It’s mind-boggling to me that families often try to treat the medical disease of addiction at home. If your teenager broke his arm, would you set the bone at the kitchen table? If he had an asthma attack, would you lecture him about getting his act together?
Of course not.
Still, families grapple with addiction at home for two reasons: First, addiction can look an awful lot like bad behavior, especially at the outset. And second, parents feel embarrassed that addiction has found it’s way into their family, so they try solving the problem behind closed doors. There is a lot of shame related to this disease— parents feel as if they have failed.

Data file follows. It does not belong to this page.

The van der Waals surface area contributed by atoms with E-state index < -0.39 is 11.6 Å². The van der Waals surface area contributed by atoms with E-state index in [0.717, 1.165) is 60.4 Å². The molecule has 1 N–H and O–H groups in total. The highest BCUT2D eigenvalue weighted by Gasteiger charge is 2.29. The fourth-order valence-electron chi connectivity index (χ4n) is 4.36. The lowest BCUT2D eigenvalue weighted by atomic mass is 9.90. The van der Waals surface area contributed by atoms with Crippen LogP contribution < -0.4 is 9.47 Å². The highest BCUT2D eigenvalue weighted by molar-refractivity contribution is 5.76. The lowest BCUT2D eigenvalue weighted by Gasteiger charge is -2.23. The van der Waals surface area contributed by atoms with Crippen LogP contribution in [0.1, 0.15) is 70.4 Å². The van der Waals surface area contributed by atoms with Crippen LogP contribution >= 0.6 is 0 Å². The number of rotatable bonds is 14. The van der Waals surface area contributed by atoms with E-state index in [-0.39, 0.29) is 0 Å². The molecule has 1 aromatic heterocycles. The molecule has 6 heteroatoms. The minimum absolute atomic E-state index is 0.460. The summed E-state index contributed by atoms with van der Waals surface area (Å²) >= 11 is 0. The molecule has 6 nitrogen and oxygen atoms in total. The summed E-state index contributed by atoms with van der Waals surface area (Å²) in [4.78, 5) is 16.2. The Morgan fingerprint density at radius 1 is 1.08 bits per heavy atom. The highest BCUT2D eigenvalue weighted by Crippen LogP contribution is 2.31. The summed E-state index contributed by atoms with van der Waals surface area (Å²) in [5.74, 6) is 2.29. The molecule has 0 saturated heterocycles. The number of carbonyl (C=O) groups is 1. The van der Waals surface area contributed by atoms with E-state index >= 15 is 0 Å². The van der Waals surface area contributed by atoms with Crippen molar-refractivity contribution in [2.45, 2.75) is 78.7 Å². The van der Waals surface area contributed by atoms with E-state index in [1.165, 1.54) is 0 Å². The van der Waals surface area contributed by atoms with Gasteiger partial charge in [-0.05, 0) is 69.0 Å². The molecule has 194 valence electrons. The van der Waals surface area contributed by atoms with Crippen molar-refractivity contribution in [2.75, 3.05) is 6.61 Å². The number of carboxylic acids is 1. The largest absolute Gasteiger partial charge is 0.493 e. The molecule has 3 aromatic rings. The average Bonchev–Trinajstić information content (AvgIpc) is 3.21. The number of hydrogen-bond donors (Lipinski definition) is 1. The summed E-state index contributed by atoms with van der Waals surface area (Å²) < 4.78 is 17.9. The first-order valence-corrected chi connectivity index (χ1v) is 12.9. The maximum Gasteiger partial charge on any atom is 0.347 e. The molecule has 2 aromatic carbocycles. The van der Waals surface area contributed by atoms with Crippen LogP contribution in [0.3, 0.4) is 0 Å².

In my 30 years as an interventionist, I’ve come to understand that addiction is one of the most complicated medical diseases to date. Few addicts recover on their own. And when they do, the hidden components of the disease have often gone untreated. An incomplete treatment leaves the entire family vulnerable to relapse. It can fracture families, which is counterproductive to your loved one finding and remaining in recovery.